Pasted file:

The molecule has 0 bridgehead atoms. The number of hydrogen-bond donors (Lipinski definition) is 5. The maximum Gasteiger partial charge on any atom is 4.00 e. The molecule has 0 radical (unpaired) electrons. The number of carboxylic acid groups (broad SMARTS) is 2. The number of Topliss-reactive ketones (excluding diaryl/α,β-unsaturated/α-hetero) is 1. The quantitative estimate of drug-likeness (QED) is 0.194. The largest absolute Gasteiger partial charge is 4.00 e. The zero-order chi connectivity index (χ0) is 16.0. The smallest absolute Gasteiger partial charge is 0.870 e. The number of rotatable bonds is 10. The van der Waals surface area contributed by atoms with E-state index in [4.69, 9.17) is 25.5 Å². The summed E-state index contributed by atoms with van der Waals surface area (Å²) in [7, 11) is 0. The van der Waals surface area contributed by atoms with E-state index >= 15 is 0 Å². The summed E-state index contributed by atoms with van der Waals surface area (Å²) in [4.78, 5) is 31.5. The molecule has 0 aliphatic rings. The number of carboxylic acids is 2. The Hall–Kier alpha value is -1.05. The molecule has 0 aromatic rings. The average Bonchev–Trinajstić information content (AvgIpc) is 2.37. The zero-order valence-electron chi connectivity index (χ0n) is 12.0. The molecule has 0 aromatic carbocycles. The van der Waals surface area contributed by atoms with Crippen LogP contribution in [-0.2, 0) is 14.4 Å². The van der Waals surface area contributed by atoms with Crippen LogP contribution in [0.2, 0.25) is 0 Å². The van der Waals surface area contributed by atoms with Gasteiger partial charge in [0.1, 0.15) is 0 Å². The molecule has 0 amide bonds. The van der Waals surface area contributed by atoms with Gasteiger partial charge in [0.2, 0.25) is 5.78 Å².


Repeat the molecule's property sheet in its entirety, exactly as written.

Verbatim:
The molecule has 0 bridgehead atoms. The number of hydrogen-bond donors (Lipinski definition) is 5. The maximum Gasteiger partial charge on any atom is 4.00 e. The molecule has 0 radical (unpaired) electrons. The number of carboxylic acid groups (broad SMARTS) is 2. The number of Topliss-reactive ketones (excluding diaryl/α,β-unsaturated/α-hetero) is 1. The quantitative estimate of drug-likeness (QED) is 0.194. The largest absolute Gasteiger partial charge is 4.00 e. The zero-order chi connectivity index (χ0) is 16.0. The smallest absolute Gasteiger partial charge is 0.870 e. The number of rotatable bonds is 10. The van der Waals surface area contributed by atoms with E-state index in [4.69, 9.17) is 25.5 Å². The summed E-state index contributed by atoms with van der Waals surface area (Å²) in [7, 11) is 0. The van der Waals surface area contributed by atoms with E-state index >= 15 is 0 Å². The summed E-state index contributed by atoms with van der Waals surface area (Å²) in [4.78, 5) is 31.5. The molecule has 0 aliphatic rings. The number of carboxylic acids is 2. The Hall–Kier alpha value is -1.05. The molecule has 0 aromatic rings. The average Bonchev–Trinajstić information content (AvgIpc) is 2.37. The zero-order valence-electron chi connectivity index (χ0n) is 12.0. The molecule has 0 aromatic carbocycles. The van der Waals surface area contributed by atoms with Crippen LogP contribution in [-0.2, 0) is 14.4 Å². The van der Waals surface area contributed by atoms with Crippen LogP contribution in [0.2, 0.25) is 0 Å². The van der Waals surface area contributed by atoms with Gasteiger partial charge in [0.1, 0.15) is 0 Å². The molecule has 0 amide bonds. The van der Waals surface area contributed by atoms with Gasteiger partial charge in [0.2, 0.25) is 5.78 Å².